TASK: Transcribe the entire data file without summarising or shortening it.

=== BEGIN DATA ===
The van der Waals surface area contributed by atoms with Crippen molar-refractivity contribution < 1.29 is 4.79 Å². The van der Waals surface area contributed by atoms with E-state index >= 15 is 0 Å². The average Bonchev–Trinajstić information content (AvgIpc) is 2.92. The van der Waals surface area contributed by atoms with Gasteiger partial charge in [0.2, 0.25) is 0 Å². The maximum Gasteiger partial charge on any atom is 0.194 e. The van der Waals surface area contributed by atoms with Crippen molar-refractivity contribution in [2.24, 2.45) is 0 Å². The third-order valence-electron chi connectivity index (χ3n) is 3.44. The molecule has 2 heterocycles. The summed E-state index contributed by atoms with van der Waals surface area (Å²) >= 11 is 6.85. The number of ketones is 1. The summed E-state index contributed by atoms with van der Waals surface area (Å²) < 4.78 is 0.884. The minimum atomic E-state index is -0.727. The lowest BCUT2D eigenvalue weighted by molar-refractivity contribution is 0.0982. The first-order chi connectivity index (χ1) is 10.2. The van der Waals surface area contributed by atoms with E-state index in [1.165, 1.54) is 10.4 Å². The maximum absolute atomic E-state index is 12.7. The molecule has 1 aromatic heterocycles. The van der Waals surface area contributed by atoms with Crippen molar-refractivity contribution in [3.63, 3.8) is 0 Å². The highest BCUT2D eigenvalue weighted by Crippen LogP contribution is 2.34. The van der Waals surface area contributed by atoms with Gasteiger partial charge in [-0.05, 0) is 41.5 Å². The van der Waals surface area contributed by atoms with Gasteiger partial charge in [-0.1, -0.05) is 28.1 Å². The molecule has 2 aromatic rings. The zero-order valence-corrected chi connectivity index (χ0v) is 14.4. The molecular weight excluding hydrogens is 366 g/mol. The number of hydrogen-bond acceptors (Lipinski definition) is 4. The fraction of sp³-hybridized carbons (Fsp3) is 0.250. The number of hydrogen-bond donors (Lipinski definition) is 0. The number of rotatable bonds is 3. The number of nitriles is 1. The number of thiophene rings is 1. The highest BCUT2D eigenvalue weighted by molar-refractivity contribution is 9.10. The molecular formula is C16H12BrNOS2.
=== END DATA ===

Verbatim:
The van der Waals surface area contributed by atoms with Crippen molar-refractivity contribution < 1.29 is 4.79 Å². The van der Waals surface area contributed by atoms with E-state index >= 15 is 0 Å². The average Bonchev–Trinajstić information content (AvgIpc) is 2.92. The van der Waals surface area contributed by atoms with Gasteiger partial charge in [0.2, 0.25) is 0 Å². The maximum Gasteiger partial charge on any atom is 0.194 e. The van der Waals surface area contributed by atoms with Crippen molar-refractivity contribution in [2.24, 2.45) is 0 Å². The third-order valence-electron chi connectivity index (χ3n) is 3.44. The molecule has 2 heterocycles. The summed E-state index contributed by atoms with van der Waals surface area (Å²) >= 11 is 6.85. The number of ketones is 1. The summed E-state index contributed by atoms with van der Waals surface area (Å²) < 4.78 is 0.884. The minimum atomic E-state index is -0.727. The lowest BCUT2D eigenvalue weighted by molar-refractivity contribution is 0.0982. The first-order chi connectivity index (χ1) is 10.2. The van der Waals surface area contributed by atoms with E-state index in [1.165, 1.54) is 10.4 Å². The maximum absolute atomic E-state index is 12.7. The molecule has 1 aromatic heterocycles. The van der Waals surface area contributed by atoms with Crippen molar-refractivity contribution in [3.63, 3.8) is 0 Å². The highest BCUT2D eigenvalue weighted by Crippen LogP contribution is 2.34. The van der Waals surface area contributed by atoms with Gasteiger partial charge in [-0.05, 0) is 41.5 Å². The van der Waals surface area contributed by atoms with Gasteiger partial charge in [-0.1, -0.05) is 28.1 Å². The molecule has 2 aromatic rings. The zero-order valence-corrected chi connectivity index (χ0v) is 14.4. The molecular weight excluding hydrogens is 366 g/mol. The number of hydrogen-bond acceptors (Lipinski definition) is 4. The fraction of sp³-hybridized carbons (Fsp3) is 0.250. The number of hydrogen-bond donors (Lipinski definition) is 0. The number of rotatable bonds is 3. The number of nitriles is 1. The number of thiophene rings is 1. The highest BCUT2D eigenvalue weighted by molar-refractivity contribution is 9.10. The molecular formula is C16H12BrNOS2.